I don’t really, I enjoy both of them for different reasons. I think that fiction work lets you go to places that you wouldn’t be able to go in documentary; however, documentary has evolved so much. Beforehand, documentary was stereotyped as over-informative and a bit monotone and one-dimensional. Now, you can get so creative with it that you can really engage your audience with information without it feeling like just numbers and stats or research.

Do you think it’s important for a film like this to be told in a documentary format, as opposed to a narrative piece?

When people go to see documentaries they look at them through a lens of “truth” and that’s important when telling a story that hasn’t been the mainstream, American perspective. The Vietnamese have their perspective, and it’s important that it is shared on an international level. If this was a fiction piece of work people could write it off as “inaccurate”. However, this film interviews veterans. It’s a first person account mixed with actual war footage that we acquired from the Vietnam Film Institute. It’s a film that’s not only researched, but is being told through people who lived it. That’s really hard to refute.

I like that the film is subversive.

Yeah, absolutely, and it’s not about saying that the mainstream narrative is wrong. It’s just that there are always two perspectives and two truths and two sides. In a way this film is coming in and saying we’re not going to let you forget that there’s another perspective. There’s something really cool about the documentary form because it allows people to speak truth to power or speak truth in places that haven’t been before.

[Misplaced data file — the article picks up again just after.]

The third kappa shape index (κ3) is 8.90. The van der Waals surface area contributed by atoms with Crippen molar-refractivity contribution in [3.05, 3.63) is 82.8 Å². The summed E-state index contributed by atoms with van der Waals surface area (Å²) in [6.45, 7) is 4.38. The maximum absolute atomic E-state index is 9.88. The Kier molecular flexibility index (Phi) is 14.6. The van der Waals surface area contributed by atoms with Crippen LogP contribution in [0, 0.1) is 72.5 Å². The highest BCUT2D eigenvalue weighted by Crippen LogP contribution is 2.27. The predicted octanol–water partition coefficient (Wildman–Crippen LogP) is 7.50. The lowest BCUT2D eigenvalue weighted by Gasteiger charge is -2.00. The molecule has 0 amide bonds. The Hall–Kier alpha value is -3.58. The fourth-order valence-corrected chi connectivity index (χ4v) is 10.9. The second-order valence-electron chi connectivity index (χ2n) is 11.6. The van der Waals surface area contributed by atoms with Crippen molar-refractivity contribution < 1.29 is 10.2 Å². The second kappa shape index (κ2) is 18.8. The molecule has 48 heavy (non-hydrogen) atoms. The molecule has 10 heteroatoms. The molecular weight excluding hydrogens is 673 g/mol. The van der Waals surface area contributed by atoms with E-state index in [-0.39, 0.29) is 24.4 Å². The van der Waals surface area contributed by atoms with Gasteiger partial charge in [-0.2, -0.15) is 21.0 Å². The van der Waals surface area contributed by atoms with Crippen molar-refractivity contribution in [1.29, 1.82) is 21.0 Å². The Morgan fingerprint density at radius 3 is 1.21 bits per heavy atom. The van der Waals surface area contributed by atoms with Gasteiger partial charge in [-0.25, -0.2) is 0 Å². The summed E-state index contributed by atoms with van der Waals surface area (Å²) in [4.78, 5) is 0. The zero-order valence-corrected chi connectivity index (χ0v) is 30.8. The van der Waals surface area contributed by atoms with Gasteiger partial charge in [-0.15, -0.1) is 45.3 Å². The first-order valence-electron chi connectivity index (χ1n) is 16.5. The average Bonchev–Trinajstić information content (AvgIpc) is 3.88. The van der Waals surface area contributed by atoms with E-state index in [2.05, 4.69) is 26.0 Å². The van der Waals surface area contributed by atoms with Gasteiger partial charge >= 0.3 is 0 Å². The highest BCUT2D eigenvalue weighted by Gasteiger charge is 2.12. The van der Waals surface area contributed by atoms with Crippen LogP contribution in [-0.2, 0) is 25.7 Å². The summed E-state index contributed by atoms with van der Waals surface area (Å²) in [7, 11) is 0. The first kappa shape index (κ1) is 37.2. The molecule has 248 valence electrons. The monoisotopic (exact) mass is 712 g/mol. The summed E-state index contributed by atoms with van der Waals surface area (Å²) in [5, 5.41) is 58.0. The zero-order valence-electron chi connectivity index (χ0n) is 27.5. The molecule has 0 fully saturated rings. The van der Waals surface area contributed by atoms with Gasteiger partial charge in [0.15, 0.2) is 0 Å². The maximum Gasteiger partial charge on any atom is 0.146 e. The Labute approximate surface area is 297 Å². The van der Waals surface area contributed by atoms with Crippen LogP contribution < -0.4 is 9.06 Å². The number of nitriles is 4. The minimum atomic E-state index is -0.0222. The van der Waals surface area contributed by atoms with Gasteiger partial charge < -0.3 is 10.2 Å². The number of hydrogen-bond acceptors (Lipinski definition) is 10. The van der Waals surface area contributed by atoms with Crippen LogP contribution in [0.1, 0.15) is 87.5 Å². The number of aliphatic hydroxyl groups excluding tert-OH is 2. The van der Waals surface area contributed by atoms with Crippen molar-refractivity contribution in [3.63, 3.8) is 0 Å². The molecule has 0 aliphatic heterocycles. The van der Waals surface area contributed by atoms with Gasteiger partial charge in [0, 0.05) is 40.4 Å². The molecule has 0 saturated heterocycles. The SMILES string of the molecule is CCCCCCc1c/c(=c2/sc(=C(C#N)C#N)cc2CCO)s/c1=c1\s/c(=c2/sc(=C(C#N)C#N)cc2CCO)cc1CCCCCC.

How do you think American audiences are going to react to this film?

That’s a hard question because it’s hard to gauge how invested a group of people are gonna be in a film. There are amazing films that for whatever reason don’t connect with audiences. However, this is a film that’s going to stand the test of time. Regardless of whether or not it connects now, it will connect at some point. If you’re interested in politics, if you’re interested in history, if you’re interested in humanity, if you’re interested in understanding why people have gone to war and the effects of war, this is a film for you. I think right now we’re in an era where people are understanding the significance of knowing the past so that we don’t repeat those same mistakes. Also, people are more open to documentaries these days. Before, documentaries were more for academia, but now we have Netflix doing original documentaries and people are invested. I can’t predict the future, but now seems like a good time for this film to be released.

So, where do you see yourself in the future, in terms of filmmaking?

Making films that are interesting to me. Here at VDC, we tell stories about veterans, and the more that we tell stories about veterans, the more I see the necessity of it, and it’s something that I can be really proud of. When we’ve shared these films, like when we’ve done screening, people really connect to them. Veterans are so embedded in our culture and society, and we need to pay attention to how we’re treating them. It’s so important for us as a society to understand how they feel when they come back from deployment, this organization helps facilitate that conversation. If we make these films for people to watch, maybe, just maybe, there can be a better understanding of this thing that is really hard to understand. If I can continue doing something like this in the future, then I’ll be happy.